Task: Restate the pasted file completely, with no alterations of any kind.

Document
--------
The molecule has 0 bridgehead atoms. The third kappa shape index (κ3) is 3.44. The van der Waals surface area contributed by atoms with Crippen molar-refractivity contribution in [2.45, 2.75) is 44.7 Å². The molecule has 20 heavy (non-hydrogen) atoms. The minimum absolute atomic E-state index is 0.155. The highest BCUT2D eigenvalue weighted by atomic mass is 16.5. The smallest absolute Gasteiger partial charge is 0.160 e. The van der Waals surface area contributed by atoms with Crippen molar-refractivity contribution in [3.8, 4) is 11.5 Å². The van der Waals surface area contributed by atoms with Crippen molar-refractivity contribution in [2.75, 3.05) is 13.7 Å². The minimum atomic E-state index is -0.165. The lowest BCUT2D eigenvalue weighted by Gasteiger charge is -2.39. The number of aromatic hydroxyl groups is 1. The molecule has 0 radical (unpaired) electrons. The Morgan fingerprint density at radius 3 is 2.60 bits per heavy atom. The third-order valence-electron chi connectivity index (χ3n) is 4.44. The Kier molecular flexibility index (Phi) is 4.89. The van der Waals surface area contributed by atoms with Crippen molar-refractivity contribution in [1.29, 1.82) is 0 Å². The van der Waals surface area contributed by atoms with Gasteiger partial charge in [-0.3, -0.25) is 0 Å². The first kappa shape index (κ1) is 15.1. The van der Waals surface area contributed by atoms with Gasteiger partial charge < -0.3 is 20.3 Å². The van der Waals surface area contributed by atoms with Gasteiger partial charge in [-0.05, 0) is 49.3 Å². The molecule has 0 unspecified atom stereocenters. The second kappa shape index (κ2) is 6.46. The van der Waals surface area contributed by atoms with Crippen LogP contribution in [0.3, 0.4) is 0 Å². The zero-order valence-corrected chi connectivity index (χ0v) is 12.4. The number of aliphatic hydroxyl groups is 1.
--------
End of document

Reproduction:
The molecule has 0 bridgehead atoms. The third kappa shape index (κ3) is 3.44. The van der Waals surface area contributed by atoms with Crippen molar-refractivity contribution in [2.45, 2.75) is 44.7 Å². The molecule has 20 heavy (non-hydrogen) atoms. The minimum absolute atomic E-state index is 0.155. The highest BCUT2D eigenvalue weighted by atomic mass is 16.5. The smallest absolute Gasteiger partial charge is 0.160 e. The van der Waals surface area contributed by atoms with Crippen molar-refractivity contribution in [3.8, 4) is 11.5 Å². The van der Waals surface area contributed by atoms with Crippen molar-refractivity contribution in [2.75, 3.05) is 13.7 Å². The minimum atomic E-state index is -0.165. The lowest BCUT2D eigenvalue weighted by Gasteiger charge is -2.39. The number of aromatic hydroxyl groups is 1. The molecule has 0 radical (unpaired) electrons. The Morgan fingerprint density at radius 3 is 2.60 bits per heavy atom. The third-order valence-electron chi connectivity index (χ3n) is 4.44. The Kier molecular flexibility index (Phi) is 4.89. The van der Waals surface area contributed by atoms with Crippen molar-refractivity contribution in [1.29, 1.82) is 0 Å². The van der Waals surface area contributed by atoms with Gasteiger partial charge in [-0.3, -0.25) is 0 Å². The first kappa shape index (κ1) is 15.1. The van der Waals surface area contributed by atoms with Gasteiger partial charge < -0.3 is 20.3 Å². The van der Waals surface area contributed by atoms with Gasteiger partial charge in [-0.05, 0) is 49.3 Å². The molecule has 0 unspecified atom stereocenters. The second kappa shape index (κ2) is 6.46. The van der Waals surface area contributed by atoms with Crippen LogP contribution in [0.3, 0.4) is 0 Å². The zero-order valence-corrected chi connectivity index (χ0v) is 12.4. The number of aliphatic hydroxyl groups is 1.